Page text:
During extreme climate events, resilient design relies both on efficient active systems to lower the likelihood of power outages and on passive and mixed-mode strategies to help to maintain adequate comfort when they occur. As most measures to increase building resilience add embodied impacts, designers need a clearer view of the consequences that decisions taken today have on comfort resiliency. Also, will knowing more about future scenarios result in more resilient design in a changing climate? This chapter focuses on the life cycle efficiency of resilient design alternatives, or the balance between emissions embodied in the tested envelope retrofit measures and those avoided by the operational energy they save. Basic design variables for a mixed-mode office room were simulated using climate change-adjusted future weather files. Emission intensity modelling considered operational and embodied sources and addressed temporal variation in energy consumption, electricity mix and material input. This exercise confirms that early decisions to make building features low-carbon, robust and durable may have little extra embodied impact but make a large contribution to reducing emissions in the future. Improved understanding on predicted climate change can support design strategies for ‘acquired resilience’ over time by planning pre-emptive opportunities for next-generation adaptive features.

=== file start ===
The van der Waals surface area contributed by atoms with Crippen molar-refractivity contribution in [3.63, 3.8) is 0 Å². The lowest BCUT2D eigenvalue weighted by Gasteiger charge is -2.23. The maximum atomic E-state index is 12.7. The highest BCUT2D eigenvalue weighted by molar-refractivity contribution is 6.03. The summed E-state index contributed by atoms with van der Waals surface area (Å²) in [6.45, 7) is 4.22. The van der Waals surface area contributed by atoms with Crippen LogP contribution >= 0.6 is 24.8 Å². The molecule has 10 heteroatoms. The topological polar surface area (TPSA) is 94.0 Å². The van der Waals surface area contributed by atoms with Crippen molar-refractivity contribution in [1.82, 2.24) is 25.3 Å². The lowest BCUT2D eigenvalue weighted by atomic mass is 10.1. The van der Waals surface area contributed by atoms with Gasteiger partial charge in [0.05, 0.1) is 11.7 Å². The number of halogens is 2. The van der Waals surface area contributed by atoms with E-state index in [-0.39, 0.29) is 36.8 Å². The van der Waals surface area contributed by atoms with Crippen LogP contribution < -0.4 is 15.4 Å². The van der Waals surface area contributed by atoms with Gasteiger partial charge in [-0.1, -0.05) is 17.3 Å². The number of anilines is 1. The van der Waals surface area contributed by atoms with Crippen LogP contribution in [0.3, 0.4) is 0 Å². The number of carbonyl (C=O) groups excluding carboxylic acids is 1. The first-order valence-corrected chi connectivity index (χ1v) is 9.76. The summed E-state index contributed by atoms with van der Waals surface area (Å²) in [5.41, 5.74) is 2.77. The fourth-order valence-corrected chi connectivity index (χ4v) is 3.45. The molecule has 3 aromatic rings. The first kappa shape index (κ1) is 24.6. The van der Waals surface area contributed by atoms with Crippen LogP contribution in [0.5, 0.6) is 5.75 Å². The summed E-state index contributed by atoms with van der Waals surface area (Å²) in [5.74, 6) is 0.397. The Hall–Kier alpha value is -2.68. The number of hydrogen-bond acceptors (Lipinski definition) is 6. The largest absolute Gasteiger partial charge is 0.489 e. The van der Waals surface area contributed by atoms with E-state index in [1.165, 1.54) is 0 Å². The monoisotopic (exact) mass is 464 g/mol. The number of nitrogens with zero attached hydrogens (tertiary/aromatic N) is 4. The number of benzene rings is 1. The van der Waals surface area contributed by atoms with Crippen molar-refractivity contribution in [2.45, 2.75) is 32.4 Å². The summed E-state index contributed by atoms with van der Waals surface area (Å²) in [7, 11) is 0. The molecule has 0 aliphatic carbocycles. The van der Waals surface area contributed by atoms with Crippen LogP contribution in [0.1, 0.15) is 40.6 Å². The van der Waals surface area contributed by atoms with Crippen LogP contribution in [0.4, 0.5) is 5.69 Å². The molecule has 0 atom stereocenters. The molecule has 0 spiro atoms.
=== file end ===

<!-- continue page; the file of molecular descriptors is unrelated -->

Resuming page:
|Titel||Routledge Handbook of Resilient Thermal Comfort|
|Redakteure/-innen||Fergus Nicol, Hom Bahadur Rijal, Susan Roaf|
|Herausgeber (Verlag)||Routledge, Taylor & Francis Group|
|Publikationsstatus||Veröffentlicht - 2022|